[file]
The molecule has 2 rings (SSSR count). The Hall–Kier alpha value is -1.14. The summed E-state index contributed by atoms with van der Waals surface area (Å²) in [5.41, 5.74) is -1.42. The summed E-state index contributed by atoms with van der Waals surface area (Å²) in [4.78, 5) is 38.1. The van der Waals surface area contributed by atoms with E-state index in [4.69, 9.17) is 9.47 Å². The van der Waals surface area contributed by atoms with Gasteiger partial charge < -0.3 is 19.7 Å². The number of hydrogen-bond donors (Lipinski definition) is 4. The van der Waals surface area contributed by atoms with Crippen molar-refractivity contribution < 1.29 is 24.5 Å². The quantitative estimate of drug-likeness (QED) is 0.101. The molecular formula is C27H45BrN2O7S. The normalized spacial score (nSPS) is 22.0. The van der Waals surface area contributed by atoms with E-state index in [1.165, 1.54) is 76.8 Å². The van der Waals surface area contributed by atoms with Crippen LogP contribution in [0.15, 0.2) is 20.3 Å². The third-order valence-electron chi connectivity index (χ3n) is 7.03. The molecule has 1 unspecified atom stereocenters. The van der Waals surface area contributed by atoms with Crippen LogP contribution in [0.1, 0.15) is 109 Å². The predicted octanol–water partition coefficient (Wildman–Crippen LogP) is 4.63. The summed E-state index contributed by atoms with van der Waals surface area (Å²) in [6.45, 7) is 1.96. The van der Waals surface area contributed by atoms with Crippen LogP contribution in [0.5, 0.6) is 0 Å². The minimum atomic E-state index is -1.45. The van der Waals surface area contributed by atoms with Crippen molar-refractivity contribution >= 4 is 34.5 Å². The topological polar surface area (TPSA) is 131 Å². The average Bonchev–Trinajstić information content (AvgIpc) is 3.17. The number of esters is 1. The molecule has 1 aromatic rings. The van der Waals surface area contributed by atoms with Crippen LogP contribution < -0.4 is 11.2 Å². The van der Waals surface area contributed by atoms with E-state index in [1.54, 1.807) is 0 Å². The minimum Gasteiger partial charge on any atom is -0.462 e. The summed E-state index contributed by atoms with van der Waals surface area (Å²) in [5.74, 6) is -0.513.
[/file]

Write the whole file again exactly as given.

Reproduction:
The molecule has 2 rings (SSSR count). The Hall–Kier alpha value is -1.14. The summed E-state index contributed by atoms with van der Waals surface area (Å²) in [5.41, 5.74) is -1.42. The summed E-state index contributed by atoms with van der Waals surface area (Å²) in [4.78, 5) is 38.1. The van der Waals surface area contributed by atoms with E-state index in [4.69, 9.17) is 9.47 Å². The van der Waals surface area contributed by atoms with Gasteiger partial charge < -0.3 is 19.7 Å². The number of hydrogen-bond donors (Lipinski definition) is 4. The van der Waals surface area contributed by atoms with Crippen molar-refractivity contribution < 1.29 is 24.5 Å². The quantitative estimate of drug-likeness (QED) is 0.101. The molecular formula is C27H45BrN2O7S. The normalized spacial score (nSPS) is 22.0. The van der Waals surface area contributed by atoms with E-state index in [1.165, 1.54) is 76.8 Å². The van der Waals surface area contributed by atoms with Crippen LogP contribution in [0.15, 0.2) is 20.3 Å². The third-order valence-electron chi connectivity index (χ3n) is 7.03. The molecule has 1 unspecified atom stereocenters. The van der Waals surface area contributed by atoms with Crippen LogP contribution in [0.1, 0.15) is 109 Å². The predicted octanol–water partition coefficient (Wildman–Crippen LogP) is 4.63. The summed E-state index contributed by atoms with van der Waals surface area (Å²) in [6.45, 7) is 1.96. The van der Waals surface area contributed by atoms with Crippen LogP contribution in [0.5, 0.6) is 0 Å². The minimum atomic E-state index is -1.45. The van der Waals surface area contributed by atoms with Crippen molar-refractivity contribution >= 4 is 34.5 Å². The topological polar surface area (TPSA) is 131 Å². The average Bonchev–Trinajstić information content (AvgIpc) is 3.17. The number of esters is 1. The molecule has 1 aromatic rings. The van der Waals surface area contributed by atoms with Crippen LogP contribution < -0.4 is 11.2 Å². The van der Waals surface area contributed by atoms with E-state index in [1.54, 1.807) is 0 Å². The minimum Gasteiger partial charge on any atom is -0.462 e. The summed E-state index contributed by atoms with van der Waals surface area (Å²) in [5.74, 6) is -0.513.